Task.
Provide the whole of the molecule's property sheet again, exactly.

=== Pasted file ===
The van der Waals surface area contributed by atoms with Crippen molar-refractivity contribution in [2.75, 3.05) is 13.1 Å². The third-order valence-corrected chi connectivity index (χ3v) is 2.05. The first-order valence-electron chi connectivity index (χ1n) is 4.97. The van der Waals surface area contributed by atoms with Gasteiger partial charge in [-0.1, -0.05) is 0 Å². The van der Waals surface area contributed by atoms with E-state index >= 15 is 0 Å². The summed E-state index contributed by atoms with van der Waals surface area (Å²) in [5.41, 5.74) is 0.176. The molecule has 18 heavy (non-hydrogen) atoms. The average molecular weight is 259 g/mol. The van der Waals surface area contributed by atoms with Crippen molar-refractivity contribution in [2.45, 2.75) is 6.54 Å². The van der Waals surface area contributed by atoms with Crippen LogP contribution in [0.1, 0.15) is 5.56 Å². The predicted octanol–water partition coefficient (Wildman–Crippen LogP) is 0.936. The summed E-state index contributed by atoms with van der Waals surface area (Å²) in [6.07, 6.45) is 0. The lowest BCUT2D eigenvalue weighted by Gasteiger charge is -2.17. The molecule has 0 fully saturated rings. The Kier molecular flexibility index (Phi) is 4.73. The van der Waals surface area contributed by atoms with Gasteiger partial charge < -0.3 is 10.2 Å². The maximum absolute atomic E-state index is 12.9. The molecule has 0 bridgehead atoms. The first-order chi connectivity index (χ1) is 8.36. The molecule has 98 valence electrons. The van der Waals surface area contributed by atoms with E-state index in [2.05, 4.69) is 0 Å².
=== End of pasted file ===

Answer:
The van der Waals surface area contributed by atoms with Crippen molar-refractivity contribution in [2.75, 3.05) is 13.1 Å². The third-order valence-corrected chi connectivity index (χ3v) is 2.05. The first-order valence-electron chi connectivity index (χ1n) is 4.97. The van der Waals surface area contributed by atoms with Gasteiger partial charge in [-0.1, -0.05) is 0 Å². The van der Waals surface area contributed by atoms with E-state index >= 15 is 0 Å². The summed E-state index contributed by atoms with van der Waals surface area (Å²) in [5.41, 5.74) is 0.176. The molecule has 18 heavy (non-hydrogen) atoms. The average molecular weight is 259 g/mol. The van der Waals surface area contributed by atoms with Crippen molar-refractivity contribution in [2.45, 2.75) is 6.54 Å². The van der Waals surface area contributed by atoms with Crippen LogP contribution in [0.1, 0.15) is 5.56 Å². The predicted octanol–water partition coefficient (Wildman–Crippen LogP) is 0.936. The summed E-state index contributed by atoms with van der Waals surface area (Å²) in [6.07, 6.45) is 0. The lowest BCUT2D eigenvalue weighted by Gasteiger charge is -2.17. The molecule has 0 fully saturated rings. The Kier molecular flexibility index (Phi) is 4.73. The van der Waals surface area contributed by atoms with Gasteiger partial charge < -0.3 is 10.2 Å². The maximum absolute atomic E-state index is 12.9. The molecule has 0 bridgehead atoms. The first-order chi connectivity index (χ1) is 8.36. The molecule has 98 valence electrons. The van der Waals surface area contributed by atoms with E-state index in [2.05, 4.69) is 0 Å².